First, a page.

FIG. 1A-1H shows the nucleotide sequence of the rat nestin gene (SEQ ID NO: 1). The total length of the rat nestin gene is 11,236 base pairs (bp). The total length of the nestin gene transcript is 5945 bp, excluding the poly A tail. There are two potential initiation codons at positions +127 and +160. Assuming the first methionine is the initiation codon, the coding sequence is 5415 bp. FIG. 2 shows the deduced amino acid sequence (SEQ ID NO: 2) encoded by the rat nestin gene, which is 1805 amino acid residues in length. This corresponds to a protein of an expected molecular weight of approximately 200 kD; the relative molecular weight as determined by migration on SDS polyacrylamide gels is approximately 240 kD (Hockfield and McKay, supra (1985)). Sequence comparison of cDNA and genomic clones reveals three introns at positions 912, 1038, and 1111 in the transcribed region.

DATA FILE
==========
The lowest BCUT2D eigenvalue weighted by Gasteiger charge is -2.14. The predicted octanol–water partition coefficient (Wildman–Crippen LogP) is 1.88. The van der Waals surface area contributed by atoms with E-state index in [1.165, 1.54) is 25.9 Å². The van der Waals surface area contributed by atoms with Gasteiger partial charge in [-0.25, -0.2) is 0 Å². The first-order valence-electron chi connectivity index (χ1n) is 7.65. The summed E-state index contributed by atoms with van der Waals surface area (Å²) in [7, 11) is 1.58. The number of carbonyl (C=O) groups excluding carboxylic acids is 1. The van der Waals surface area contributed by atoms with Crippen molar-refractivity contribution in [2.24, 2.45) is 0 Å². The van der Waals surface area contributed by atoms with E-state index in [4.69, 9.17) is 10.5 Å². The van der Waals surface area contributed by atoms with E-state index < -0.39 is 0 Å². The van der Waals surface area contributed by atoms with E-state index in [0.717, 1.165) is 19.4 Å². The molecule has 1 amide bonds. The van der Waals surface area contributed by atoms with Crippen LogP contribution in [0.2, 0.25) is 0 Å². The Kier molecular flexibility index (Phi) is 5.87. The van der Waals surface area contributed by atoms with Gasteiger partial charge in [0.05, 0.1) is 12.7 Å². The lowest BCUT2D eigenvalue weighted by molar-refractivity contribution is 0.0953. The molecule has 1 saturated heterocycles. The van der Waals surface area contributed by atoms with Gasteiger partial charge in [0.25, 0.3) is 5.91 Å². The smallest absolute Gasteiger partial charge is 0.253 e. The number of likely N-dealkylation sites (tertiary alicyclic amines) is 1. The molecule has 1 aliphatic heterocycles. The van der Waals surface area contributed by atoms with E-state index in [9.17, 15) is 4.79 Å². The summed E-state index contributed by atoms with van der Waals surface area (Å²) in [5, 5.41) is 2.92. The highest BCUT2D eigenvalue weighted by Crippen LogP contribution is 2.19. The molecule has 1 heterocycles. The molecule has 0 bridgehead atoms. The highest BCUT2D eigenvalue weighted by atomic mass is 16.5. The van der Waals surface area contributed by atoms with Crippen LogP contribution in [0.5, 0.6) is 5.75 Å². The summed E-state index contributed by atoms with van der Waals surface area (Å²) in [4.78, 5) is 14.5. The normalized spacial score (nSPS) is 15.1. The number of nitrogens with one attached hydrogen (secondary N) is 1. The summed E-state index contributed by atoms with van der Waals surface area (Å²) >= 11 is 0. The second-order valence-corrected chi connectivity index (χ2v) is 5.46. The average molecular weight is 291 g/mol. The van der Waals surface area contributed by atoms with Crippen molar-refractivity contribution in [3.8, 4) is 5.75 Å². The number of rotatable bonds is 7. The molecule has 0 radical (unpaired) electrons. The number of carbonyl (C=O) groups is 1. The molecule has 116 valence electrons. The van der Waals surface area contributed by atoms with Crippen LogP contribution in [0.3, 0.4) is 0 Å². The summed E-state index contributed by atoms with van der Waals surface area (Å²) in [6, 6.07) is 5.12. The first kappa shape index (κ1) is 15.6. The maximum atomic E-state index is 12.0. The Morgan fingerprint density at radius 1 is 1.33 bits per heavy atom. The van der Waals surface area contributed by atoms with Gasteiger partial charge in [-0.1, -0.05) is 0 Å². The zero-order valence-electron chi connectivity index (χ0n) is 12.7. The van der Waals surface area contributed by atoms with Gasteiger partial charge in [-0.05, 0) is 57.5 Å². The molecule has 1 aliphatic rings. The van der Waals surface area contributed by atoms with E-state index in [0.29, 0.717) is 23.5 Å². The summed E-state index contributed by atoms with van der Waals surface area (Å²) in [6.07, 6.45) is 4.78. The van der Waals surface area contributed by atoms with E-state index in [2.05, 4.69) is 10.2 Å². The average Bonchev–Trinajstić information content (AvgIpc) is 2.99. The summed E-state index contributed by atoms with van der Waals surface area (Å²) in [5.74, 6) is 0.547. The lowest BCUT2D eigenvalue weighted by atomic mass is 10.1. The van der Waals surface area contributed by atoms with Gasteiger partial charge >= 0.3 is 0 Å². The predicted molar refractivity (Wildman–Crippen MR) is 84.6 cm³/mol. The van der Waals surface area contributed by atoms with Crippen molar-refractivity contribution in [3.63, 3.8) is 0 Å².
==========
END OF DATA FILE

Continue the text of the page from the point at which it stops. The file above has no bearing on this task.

To confirm that the cloned gene indeed represents the gene encoding the Rat401 antigen, a synthetic peptide from the C-terminal 20 amino acids was made. The extreme C-terminus was chosen because it is not included in the clone recognized by the original monoclonal antibody, and therefore represents a distinct epitope. A polyclonal antiserum against the peptide was raised in rabbits and identifies a band in Western blots and a pattern in immunostaining experiments which are indistinguishable from that recognized by the monoclonal antibody Rat 401.

Structural Features of the Rat Nestin Gene

The sequence of the entire transcribed region of the rat nestin gene was compared to the Genbank and EMBL databases. The only significant similarities found are to the five classes of intermediate filaments: acidic keratins (class I); basic keratins (class II); desmin, glial fibrillary acidic protein, peripherin, and vimentin (class III); the neurofilament triplet (class IV); and nuclear lamins (class V) (Steinert and Roop, 1988)).